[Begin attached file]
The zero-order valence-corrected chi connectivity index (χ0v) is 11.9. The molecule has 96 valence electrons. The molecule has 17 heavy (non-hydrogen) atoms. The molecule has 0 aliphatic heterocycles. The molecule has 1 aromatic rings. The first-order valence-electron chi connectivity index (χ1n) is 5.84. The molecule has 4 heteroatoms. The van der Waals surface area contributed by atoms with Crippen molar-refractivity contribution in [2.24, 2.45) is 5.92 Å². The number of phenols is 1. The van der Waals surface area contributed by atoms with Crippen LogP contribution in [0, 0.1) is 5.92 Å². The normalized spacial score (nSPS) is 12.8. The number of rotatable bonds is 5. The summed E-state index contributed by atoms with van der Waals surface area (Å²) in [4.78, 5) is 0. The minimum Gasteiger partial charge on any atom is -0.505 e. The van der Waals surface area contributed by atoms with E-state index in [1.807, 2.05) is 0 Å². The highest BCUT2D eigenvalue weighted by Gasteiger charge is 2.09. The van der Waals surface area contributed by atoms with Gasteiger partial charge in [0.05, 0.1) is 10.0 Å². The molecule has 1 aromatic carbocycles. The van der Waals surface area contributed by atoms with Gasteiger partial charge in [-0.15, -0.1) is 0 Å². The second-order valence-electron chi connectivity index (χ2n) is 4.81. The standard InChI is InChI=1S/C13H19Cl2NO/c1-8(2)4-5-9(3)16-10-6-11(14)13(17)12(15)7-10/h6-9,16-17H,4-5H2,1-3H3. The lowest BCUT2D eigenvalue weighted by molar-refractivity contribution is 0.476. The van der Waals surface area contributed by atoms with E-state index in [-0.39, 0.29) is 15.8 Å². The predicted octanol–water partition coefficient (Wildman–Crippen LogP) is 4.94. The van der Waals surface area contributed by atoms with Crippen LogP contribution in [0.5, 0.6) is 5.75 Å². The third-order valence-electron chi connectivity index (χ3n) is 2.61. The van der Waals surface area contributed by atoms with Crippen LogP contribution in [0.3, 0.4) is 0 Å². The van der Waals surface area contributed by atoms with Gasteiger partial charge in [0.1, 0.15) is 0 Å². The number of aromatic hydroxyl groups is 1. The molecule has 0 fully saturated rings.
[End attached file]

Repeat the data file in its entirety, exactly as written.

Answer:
The zero-order valence-corrected chi connectivity index (χ0v) is 11.9. The molecule has 96 valence electrons. The molecule has 17 heavy (non-hydrogen) atoms. The molecule has 0 aliphatic heterocycles. The molecule has 1 aromatic rings. The first-order valence-electron chi connectivity index (χ1n) is 5.84. The molecule has 4 heteroatoms. The van der Waals surface area contributed by atoms with Crippen molar-refractivity contribution in [2.24, 2.45) is 5.92 Å². The number of phenols is 1. The van der Waals surface area contributed by atoms with Crippen LogP contribution in [0, 0.1) is 5.92 Å². The normalized spacial score (nSPS) is 12.8. The number of rotatable bonds is 5. The summed E-state index contributed by atoms with van der Waals surface area (Å²) in [4.78, 5) is 0. The minimum Gasteiger partial charge on any atom is -0.505 e. The van der Waals surface area contributed by atoms with E-state index in [1.807, 2.05) is 0 Å². The highest BCUT2D eigenvalue weighted by Gasteiger charge is 2.09. The van der Waals surface area contributed by atoms with Gasteiger partial charge in [0.05, 0.1) is 10.0 Å². The molecule has 1 aromatic carbocycles. The van der Waals surface area contributed by atoms with Gasteiger partial charge in [-0.15, -0.1) is 0 Å². The second-order valence-electron chi connectivity index (χ2n) is 4.81. The standard InChI is InChI=1S/C13H19Cl2NO/c1-8(2)4-5-9(3)16-10-6-11(14)13(17)12(15)7-10/h6-9,16-17H,4-5H2,1-3H3. The lowest BCUT2D eigenvalue weighted by molar-refractivity contribution is 0.476. The van der Waals surface area contributed by atoms with E-state index in [-0.39, 0.29) is 15.8 Å². The predicted octanol–water partition coefficient (Wildman–Crippen LogP) is 4.94. The van der Waals surface area contributed by atoms with Crippen LogP contribution in [0.5, 0.6) is 5.75 Å². The third-order valence-electron chi connectivity index (χ3n) is 2.61. The van der Waals surface area contributed by atoms with Crippen LogP contribution in [0.3, 0.4) is 0 Å². The van der Waals surface area contributed by atoms with Gasteiger partial charge in [0.1, 0.15) is 0 Å². The number of aromatic hydroxyl groups is 1. The molecule has 0 fully saturated rings.